KRB 2215 – Fathers as Caregivers

After great comments on last month’s update on mothers who have come with their children to the Africa Mercy for hope and healing, this month I will focus on fathers.  Today is Father’s Day in the US and in South Africa where we are presently.  Any patient coming to receive surgery who is under 18 years old is required to have a caregiver.  The caregiver may be a mother, father, uncle, aunt, grandparent, older sibling.  This month, I wish to share about Frederic & Clementine, a father whose daughter received healing on board in Madagascar.

Clementine’s family lived a very simple life farming beans, rice and peanuts. Born with a bilateral cleft lip and palate – two splits from her upper lip to her nose and a hole in the roof of her mouth – Clementine found eating and speaking very difficult. Local doctors explained to her father, Frederic, that the only thing that could fix Clementine’s lip and palate was a very costly surgery in a hospital far from their village. Such a surgery was far beyond the family’s reach financially.   “As her father, I’m sad I can’t protect her (from the teasing),” shared Frederic. “We couldn’t do anything. We live so far away!”  After learning of Mercy Ships and within two weeks after her arrival, Clementine was onboard the hospital ship to have her free surgery. Afterward, Clementine began working with a speech therapist to learn how to use her newly constructed palate. Years of speaking with a hole in the roof of her mouth made it a challenge to use her new palate, but Clementine worked as hard at her therapy as she did in her studies and achieved great results. Slowly she learned that all the sounds that were difficult for her to make prior to surgery were a lot easier to make now that her palate was closed. Finally, the day came for Clementine and Frederic to return home. They stopped at the market, and Clementine browsed through the display of earrings. The choices seemed endless. She finally settled on a dangling silver pair with pink stones. As she put them up to her earlobes, she beamed up at her father. Frederic’s heart melted as he realized that just six weeks ago, his daughter had a very different appearance. He returned her smile and said, “Every time you see these earrings, you’ll remember our journey and adventure.” As they departed from the market with Clementine’s new earrings, Clementine hugged her father tightly. His courage and sacrifice in bringing her to the ship had made her new life possible. She would never forget this daddy-daughter adventure, the adventure that changed her life.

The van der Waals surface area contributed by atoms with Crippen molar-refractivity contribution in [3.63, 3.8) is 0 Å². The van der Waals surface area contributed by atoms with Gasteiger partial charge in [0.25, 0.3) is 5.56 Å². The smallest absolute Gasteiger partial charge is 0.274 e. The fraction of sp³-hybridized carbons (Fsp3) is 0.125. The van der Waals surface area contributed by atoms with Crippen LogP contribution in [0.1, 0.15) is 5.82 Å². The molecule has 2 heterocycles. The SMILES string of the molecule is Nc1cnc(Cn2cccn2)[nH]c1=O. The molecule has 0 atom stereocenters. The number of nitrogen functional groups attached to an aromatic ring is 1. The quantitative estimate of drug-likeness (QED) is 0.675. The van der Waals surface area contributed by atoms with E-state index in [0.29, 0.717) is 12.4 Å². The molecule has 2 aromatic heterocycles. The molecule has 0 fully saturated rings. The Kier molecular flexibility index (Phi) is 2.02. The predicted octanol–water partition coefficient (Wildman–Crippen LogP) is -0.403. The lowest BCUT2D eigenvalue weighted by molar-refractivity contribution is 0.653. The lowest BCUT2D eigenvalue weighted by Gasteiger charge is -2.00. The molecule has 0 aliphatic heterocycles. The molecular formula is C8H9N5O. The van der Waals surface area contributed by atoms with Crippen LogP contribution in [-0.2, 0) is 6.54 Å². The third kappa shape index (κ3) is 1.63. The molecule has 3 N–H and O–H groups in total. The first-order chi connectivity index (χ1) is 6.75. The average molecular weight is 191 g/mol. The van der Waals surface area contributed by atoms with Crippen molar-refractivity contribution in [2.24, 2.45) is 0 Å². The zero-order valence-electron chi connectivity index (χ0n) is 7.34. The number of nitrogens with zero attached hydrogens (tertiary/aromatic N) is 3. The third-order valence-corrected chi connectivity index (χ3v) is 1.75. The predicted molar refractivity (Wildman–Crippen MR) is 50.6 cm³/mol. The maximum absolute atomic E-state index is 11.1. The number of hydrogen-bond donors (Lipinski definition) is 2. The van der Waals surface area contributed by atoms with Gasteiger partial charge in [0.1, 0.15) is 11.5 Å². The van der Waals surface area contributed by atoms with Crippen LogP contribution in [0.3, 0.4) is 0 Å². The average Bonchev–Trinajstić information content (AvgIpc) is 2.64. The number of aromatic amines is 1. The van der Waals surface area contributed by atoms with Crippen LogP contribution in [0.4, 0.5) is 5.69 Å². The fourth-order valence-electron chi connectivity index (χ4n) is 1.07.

If you would like to read the full story on Clementine – A Daddy-Daughter Adventure, it is available on my web site in ‘KRB Archives’.

For our second field service in Madagascar, we provided 1,682 life-changing surgeries to 1,451 unique patients of which 36% were children 14 years and younger & 51% female 49% male.  Over 11,000 adults, teens and children received dental care.  1,451 healthcare professionals attended courses hosted by Mercy Ships in Toamasina, the capital and all the regional hospitals around the country.  29 finished the Nutritional Agriculture course and are now back with their organizations to train hundreds of others over the upcoming years.  Hundreds decided to follow Jesus after viewing the Jesus Film and thousands received prayer.  Our reporting and statistics is one area I am responsible for on board the Africa Mercy and I work hard for integrity and excellence.
Together, we bring hope and healing to the forgotten poor as we follow the example of Jesus.

Prayer Points:  Time in shipyard for required repairs/inspections in Durban, KZN, South Africa / Our preparations for the upcoming field service in Benin in less than two months.

Dedicated to my Dad – I love you.